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The Leader of Europe's 'Last Dictatorship' Is Facing an Unprecedented Challenge. Here's What It Could Mean for Belarus

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Europe’s longest serving leader Alexander Lukashenko has long worked hard to seem invincible. He has dominated past elections that the U.S. has deemed neither free nor fair and brokered no dissent and suppressed protests. Now, he is facing an unprecedented challenge as he runs for a sixth term as president of Belarus in elections on August 9. A former teacher and political novice, Svetlana Tikhanovskaya, has emerged as his main rival, pledging to topple Lukashenko’s regime and restore democracy.
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Australia 'disheartened' by Gilespie's death sentence in China

Karm Gilespie
Australia has described as “deeply disheartening” a death sentence China imposed on an Australian man accused of drug smuggling

SYDNEY -- Australia on Sunday described as “deeply disheartening” a death sentence China imposed on an Australian man accused of drug smuggling, and the trade minister said it shouldn’t be linked to ongoing friction over trade and the pandemic.

Karm Gilespie was arrested in 2013 at Baiyun Airport in the southern Chinese city of Guangzhou on charges of attempting to board an international flight with more than 7.5 kilograms (16.5 pounds) of methamphetamine in his check-in luggage.

The Guangzhou Intermediate People’s Court on Saturday announced Gilespie had been sentenced to death and ordered the confiscation of all of his personal property.

Australia's Department of Foreign Affairs and Trade said it was “deeply saddened to hear of the verdict."

“Australia opposes the death penalty, in all circumstances for all people,” it said. “We support the universal abolition of the death penalty and are committed to pursuing this goal through all the avenues available to us.”

Trade Minister Simon Birmingham called the sentence “distressing” but said it shouldn’t necessarily be linked to disputes between China and Australia.


“This is very distressing for Mr. Gilespie and his loved ones and our government will continue to provided consular assistance,” Birmingham told Sky News Sunday.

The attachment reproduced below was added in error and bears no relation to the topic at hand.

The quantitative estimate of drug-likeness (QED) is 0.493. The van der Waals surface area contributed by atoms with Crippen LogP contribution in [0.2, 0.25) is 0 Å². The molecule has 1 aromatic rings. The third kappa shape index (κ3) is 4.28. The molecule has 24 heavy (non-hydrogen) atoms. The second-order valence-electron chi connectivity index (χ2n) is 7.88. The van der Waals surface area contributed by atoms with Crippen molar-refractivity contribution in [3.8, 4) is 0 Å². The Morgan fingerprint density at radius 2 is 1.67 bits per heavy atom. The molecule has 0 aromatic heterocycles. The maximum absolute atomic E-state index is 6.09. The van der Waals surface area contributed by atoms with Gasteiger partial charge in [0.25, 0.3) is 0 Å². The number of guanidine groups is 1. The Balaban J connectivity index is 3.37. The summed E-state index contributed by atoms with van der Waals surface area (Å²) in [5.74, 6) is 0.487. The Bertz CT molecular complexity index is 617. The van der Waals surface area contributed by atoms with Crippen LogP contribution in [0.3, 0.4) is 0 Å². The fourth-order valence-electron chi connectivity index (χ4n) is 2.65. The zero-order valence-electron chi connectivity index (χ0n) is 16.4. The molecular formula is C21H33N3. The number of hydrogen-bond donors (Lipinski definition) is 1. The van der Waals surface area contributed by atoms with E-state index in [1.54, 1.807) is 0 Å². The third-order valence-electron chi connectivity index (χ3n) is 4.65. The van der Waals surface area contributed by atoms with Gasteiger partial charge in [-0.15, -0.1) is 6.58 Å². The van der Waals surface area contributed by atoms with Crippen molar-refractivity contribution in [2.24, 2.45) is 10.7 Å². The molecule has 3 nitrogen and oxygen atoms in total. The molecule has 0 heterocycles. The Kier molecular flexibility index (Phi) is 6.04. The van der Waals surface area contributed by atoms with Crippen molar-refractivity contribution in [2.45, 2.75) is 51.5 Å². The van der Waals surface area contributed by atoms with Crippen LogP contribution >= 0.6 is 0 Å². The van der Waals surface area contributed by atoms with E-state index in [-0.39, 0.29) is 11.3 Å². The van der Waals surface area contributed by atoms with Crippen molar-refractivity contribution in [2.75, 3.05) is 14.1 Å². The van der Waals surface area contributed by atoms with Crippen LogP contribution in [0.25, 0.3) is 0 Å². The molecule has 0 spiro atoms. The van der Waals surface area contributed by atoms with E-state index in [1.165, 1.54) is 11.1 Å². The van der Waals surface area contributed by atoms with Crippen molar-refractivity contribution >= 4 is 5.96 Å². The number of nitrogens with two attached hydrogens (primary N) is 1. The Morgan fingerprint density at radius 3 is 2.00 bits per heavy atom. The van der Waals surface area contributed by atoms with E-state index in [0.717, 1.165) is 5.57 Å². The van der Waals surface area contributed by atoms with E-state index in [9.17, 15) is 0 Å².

“This is a reminder to all Australians ... that Australian laws don’t apply overseas, that other countries have much harsher penalties, particularly in relation to matters such as drug trafficking.”

Australia has led calls for an inquiry into China’s handling of the coronavirus outbreak in Wuhan.

In response China, Australia’s largest trading partner, has imposed some new restrictions on Australian exports and issued travel warnings to Chinese students planning to study in Australia, citing racism.

Gilespie has 10 days to appeal his sentence.

Source: abcnews.go.com, The Associated Press, June 15, 2020


'Very saddened': Gilespie's family responds to China death penalty


The family of the Australian actor sentenced to death in China have urged friends to stop speculating on his circumstances, warning it could jeopardise his prospects of an appeal.

Karm Gilespie, an actor and motivational speaker was sentenced to death by the Guangzhou Intermediate People’s Court on Wednesday for carrying 7.5 kilograms of ice out of Guangzhou airport in 2013.

“Our family is very saddened by the situation," the Gilespie family said in a statement on Monday.

"We will not be making any public comment and ask that the media respects our privacy at this difficult time. We also request that friends and acquaintances of Karm refrain from speculating on his current circumstances, which we do not believe assists his case.”

Friends of the Ballarat-born former Blue Heelers actor were shocked to hear of the sentence after he was identified by the Department of Foreign Affairs on Saturday, believing Gilespie had disappeared with a new partner and started a fresh life overseas when he vanished almost seven years ago. They have now made unverified claims that Gilespie was duped in a business deal gone awry, with drugs hidden in the lining of leather bags he had been handed as gifts to be taken back to Australia.